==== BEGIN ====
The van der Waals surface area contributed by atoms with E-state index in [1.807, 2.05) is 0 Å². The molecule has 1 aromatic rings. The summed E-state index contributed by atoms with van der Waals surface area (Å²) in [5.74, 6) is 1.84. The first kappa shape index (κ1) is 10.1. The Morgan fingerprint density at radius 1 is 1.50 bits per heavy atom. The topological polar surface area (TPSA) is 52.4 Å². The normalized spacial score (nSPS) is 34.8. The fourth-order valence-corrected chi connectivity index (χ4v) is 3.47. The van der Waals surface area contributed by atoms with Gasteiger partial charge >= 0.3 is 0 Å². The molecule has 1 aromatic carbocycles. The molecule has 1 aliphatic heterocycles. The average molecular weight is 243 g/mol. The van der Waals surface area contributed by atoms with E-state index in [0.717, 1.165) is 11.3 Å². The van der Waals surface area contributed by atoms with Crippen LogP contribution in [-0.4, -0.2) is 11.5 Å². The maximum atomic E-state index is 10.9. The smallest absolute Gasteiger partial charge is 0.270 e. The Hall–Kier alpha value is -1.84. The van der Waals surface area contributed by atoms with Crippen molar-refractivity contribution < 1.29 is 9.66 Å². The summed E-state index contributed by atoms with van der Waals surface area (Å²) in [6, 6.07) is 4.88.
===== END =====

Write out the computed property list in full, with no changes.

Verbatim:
The van der Waals surface area contributed by atoms with E-state index in [1.807, 2.05) is 0 Å². The molecule has 1 aromatic rings. The summed E-state index contributed by atoms with van der Waals surface area (Å²) in [5.74, 6) is 1.84. The first kappa shape index (κ1) is 10.1. The Morgan fingerprint density at radius 1 is 1.50 bits per heavy atom. The topological polar surface area (TPSA) is 52.4 Å². The normalized spacial score (nSPS) is 34.8. The fourth-order valence-corrected chi connectivity index (χ4v) is 3.47. The van der Waals surface area contributed by atoms with Gasteiger partial charge >= 0.3 is 0 Å². The molecule has 1 aromatic carbocycles. The molecule has 1 aliphatic heterocycles. The average molecular weight is 243 g/mol. The van der Waals surface area contributed by atoms with E-state index in [0.717, 1.165) is 11.3 Å². The van der Waals surface area contributed by atoms with Crippen LogP contribution in [-0.4, -0.2) is 11.5 Å². The maximum atomic E-state index is 10.9. The smallest absolute Gasteiger partial charge is 0.270 e. The Hall–Kier alpha value is -1.84. The van der Waals surface area contributed by atoms with Crippen molar-refractivity contribution < 1.29 is 9.66 Å². The summed E-state index contributed by atoms with van der Waals surface area (Å²) in [6, 6.07) is 4.88.